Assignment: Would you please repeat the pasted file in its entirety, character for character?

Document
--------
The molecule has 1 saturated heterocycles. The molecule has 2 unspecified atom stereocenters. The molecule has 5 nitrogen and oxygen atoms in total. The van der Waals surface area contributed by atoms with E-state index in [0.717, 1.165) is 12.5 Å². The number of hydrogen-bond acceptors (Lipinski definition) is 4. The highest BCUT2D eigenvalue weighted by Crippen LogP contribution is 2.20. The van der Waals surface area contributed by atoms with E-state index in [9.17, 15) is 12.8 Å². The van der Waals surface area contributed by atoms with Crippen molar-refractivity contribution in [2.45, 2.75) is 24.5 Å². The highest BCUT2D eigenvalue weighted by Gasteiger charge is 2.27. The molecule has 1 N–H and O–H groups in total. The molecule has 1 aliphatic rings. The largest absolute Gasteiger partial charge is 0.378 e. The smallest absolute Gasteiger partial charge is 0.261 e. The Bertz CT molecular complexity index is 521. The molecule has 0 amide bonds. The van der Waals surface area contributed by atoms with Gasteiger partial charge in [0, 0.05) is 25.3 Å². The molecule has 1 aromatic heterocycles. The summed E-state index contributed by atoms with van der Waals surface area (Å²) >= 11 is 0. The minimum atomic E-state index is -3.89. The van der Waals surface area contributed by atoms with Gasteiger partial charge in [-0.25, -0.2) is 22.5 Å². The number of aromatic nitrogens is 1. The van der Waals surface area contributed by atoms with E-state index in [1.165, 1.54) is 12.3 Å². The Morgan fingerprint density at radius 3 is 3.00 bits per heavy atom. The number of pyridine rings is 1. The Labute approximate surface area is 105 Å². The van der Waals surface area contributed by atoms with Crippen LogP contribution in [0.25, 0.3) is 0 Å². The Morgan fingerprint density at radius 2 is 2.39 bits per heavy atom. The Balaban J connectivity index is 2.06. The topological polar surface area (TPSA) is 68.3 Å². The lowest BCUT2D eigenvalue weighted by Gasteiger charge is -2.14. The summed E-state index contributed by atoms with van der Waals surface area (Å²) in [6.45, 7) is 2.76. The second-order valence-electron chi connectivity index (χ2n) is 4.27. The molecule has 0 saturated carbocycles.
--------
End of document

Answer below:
The molecule has 1 saturated heterocycles. The molecule has 2 unspecified atom stereocenters. The molecule has 5 nitrogen and oxygen atoms in total. The van der Waals surface area contributed by atoms with E-state index in [0.717, 1.165) is 12.5 Å². The number of hydrogen-bond acceptors (Lipinski definition) is 4. The highest BCUT2D eigenvalue weighted by Crippen LogP contribution is 2.20. The van der Waals surface area contributed by atoms with E-state index in [9.17, 15) is 12.8 Å². The van der Waals surface area contributed by atoms with Crippen molar-refractivity contribution in [2.45, 2.75) is 24.5 Å². The highest BCUT2D eigenvalue weighted by Gasteiger charge is 2.27. The molecule has 1 N–H and O–H groups in total. The molecule has 1 aliphatic rings. The largest absolute Gasteiger partial charge is 0.378 e. The smallest absolute Gasteiger partial charge is 0.261 e. The Bertz CT molecular complexity index is 521. The molecule has 0 amide bonds. The van der Waals surface area contributed by atoms with Gasteiger partial charge in [0, 0.05) is 25.3 Å². The molecule has 1 aromatic heterocycles. The summed E-state index contributed by atoms with van der Waals surface area (Å²) >= 11 is 0. The minimum atomic E-state index is -3.89. The van der Waals surface area contributed by atoms with Gasteiger partial charge in [-0.25, -0.2) is 22.5 Å². The number of aromatic nitrogens is 1. The van der Waals surface area contributed by atoms with E-state index in [1.165, 1.54) is 12.3 Å². The Morgan fingerprint density at radius 3 is 3.00 bits per heavy atom. The number of pyridine rings is 1. The Labute approximate surface area is 105 Å². The van der Waals surface area contributed by atoms with Crippen LogP contribution in [0.25, 0.3) is 0 Å². The Morgan fingerprint density at radius 2 is 2.39 bits per heavy atom. The Balaban J connectivity index is 2.06. The topological polar surface area (TPSA) is 68.3 Å². The lowest BCUT2D eigenvalue weighted by Gasteiger charge is -2.14. The summed E-state index contributed by atoms with van der Waals surface area (Å²) in [6.45, 7) is 2.76. The second-order valence-electron chi connectivity index (χ2n) is 4.27. The molecule has 0 saturated carbocycles.